When It Comes to Weed, the Federal Government Still Rules
Across the country, marijuana laws are trending toward the liberal. Marijuana is being permitted for medicinal use and, in some states, recreational use. In fact, 44 states as of 2017 have legalized the use of the herb for medicinal purposes. In other states, having a small, personal amount of marijuana on your person is no longer a crime, carrying only small fines. In yet eight other states and the District of Columbia, having a small amount for personal use carries no penalty at all.
No matter what state laws say, the federal government hasn’t caught up. As we all learned in high school, federal law often trumps state law. As far as the federal government is concerned, possessing any amount of marijuana is a crime. It is also prohibited to cultivate or sell the drug. In some cases, people who have been caught and convicted will spend the rest of their lives behind bars.
How the Federal Government Enforces Marijuana Laws
Marijuana dispensaries are present, and legal, in several states. People enter these dispensaries to purchase marijuana for legal use. Several years ago, the federal government hit these retailers hard, resulting in the closure of many. In 2013, the government released a memo encouraging enforcement targeted on operations that:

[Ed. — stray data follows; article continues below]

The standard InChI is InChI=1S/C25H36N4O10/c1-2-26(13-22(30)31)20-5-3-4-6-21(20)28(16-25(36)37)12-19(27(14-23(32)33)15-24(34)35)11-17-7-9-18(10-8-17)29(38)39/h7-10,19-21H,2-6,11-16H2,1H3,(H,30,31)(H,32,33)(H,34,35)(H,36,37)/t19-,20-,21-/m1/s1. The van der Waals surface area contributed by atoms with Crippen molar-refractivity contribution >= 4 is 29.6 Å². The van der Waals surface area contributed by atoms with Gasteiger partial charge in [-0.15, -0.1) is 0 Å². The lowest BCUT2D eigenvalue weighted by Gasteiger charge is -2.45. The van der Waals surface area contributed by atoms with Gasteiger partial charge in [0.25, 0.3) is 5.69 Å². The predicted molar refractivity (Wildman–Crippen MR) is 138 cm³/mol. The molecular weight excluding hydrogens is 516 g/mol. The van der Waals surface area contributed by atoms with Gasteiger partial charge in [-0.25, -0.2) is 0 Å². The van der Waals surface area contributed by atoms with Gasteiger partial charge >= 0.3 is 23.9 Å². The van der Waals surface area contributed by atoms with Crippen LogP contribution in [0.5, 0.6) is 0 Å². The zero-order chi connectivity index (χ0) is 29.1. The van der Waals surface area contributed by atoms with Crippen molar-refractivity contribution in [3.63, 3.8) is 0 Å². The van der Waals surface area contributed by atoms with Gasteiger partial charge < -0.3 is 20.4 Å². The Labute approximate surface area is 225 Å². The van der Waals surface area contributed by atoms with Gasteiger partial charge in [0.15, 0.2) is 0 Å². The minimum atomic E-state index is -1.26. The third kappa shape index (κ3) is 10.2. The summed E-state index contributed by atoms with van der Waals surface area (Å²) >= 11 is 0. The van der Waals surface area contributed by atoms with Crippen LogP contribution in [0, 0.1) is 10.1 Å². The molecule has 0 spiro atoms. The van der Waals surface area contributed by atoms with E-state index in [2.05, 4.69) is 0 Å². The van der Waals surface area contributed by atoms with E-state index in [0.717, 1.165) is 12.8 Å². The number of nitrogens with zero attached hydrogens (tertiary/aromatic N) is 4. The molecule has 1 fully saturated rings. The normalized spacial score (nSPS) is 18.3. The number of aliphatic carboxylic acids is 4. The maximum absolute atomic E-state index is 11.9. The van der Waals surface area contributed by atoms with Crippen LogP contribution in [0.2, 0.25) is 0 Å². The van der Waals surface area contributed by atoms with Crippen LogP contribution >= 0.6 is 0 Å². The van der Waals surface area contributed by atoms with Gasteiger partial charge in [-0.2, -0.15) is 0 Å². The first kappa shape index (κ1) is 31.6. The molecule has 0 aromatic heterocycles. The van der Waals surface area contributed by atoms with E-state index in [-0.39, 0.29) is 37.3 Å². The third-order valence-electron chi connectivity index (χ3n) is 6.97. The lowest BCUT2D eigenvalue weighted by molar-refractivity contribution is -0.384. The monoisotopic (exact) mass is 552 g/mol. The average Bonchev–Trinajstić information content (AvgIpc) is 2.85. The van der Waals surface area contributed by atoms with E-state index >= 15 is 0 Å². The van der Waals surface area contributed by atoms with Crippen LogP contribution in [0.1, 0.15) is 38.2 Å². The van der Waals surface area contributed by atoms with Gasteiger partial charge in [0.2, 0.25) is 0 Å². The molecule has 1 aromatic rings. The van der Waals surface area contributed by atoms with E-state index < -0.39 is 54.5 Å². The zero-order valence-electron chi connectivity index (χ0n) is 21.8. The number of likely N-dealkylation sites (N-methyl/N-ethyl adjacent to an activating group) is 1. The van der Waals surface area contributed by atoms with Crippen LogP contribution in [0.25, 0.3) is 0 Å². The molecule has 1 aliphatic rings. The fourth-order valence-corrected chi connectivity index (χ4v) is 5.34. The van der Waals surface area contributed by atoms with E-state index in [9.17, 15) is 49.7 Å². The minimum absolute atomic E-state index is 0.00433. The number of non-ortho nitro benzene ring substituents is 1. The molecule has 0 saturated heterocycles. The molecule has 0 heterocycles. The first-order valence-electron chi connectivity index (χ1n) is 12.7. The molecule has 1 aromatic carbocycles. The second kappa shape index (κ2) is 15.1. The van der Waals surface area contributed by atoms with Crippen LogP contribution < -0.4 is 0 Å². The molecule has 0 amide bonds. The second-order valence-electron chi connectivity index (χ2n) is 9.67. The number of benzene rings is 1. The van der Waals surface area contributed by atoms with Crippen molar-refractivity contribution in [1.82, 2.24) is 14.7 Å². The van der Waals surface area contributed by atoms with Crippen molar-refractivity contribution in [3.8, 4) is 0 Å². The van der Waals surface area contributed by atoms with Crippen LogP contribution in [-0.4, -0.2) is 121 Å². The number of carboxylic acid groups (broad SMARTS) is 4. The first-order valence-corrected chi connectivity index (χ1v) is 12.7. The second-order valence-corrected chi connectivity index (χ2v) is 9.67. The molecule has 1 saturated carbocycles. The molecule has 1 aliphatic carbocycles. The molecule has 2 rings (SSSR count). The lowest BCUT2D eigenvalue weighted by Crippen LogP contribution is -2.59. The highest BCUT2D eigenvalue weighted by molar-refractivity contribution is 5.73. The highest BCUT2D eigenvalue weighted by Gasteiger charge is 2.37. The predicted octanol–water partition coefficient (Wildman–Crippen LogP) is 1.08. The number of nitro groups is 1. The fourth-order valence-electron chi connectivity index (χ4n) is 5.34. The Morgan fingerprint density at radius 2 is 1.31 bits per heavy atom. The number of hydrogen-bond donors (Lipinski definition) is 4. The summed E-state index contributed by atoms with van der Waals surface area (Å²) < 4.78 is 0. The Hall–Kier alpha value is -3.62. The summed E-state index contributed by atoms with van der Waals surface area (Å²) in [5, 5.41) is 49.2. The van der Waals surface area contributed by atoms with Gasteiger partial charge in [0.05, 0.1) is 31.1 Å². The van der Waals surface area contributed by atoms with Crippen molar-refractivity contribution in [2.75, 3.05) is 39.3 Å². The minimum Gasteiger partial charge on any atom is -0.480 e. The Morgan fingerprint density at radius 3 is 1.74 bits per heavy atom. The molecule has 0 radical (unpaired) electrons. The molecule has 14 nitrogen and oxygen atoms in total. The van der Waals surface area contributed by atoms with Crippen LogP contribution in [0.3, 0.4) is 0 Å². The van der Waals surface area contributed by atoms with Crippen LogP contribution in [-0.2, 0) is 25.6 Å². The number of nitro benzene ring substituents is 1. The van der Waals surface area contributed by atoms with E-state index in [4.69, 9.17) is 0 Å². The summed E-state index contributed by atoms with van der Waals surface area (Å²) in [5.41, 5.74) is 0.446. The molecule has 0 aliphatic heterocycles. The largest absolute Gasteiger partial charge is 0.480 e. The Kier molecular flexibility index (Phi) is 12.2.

- Sell marijuana to persons under the age of 18;
- Are affiliated with cartels or gangs;
- Participated in or covered for illegal activity;
- Used firearms or violence, or
- Grew the plant on lands belonging to the public.
Now that a new, more conservative administration is in place, people are wondering how the cultivating, selling and use of marijuana will be restricted. Will the federal government maintain its historically tough stance, or will it respect state laws? After all, marijuana is designated as a Schedule I drug, alongside methamphetamines and cocaine.
What Can You Do?
Because of all the uncertainty surrounding this topic, it is highly recommended that any person who is involved in the legal cultivating and distribution of marijuana within their state have a criminal defense attorney on retainer in case the federal government cracks down on weed.
Even in the case of no current investigation or pending arrest, it is important to be armed with information. For example, in Georgia, medical marijuana is legal, but only under very specific circumstances — and its cultivation is still illegal within state borders. A criminal defense attorney can advise you of the best course of action to protect yourself in the event you are placed under investigation, whether by state or federal government agencies.
If you have been arrested and charged for the possession, cultivation or distribution of marijuana in Atlanta, you are facing serious consequences. Reach out to our team at your earliest convenience. We will review the details of the investigation and charges and advise you of your legal options. You could be facing both state and federal charges, and the consequences of a conviction could be life altering. We will help you understand your rights, and we will represent you in court if it becomes necessary to do so.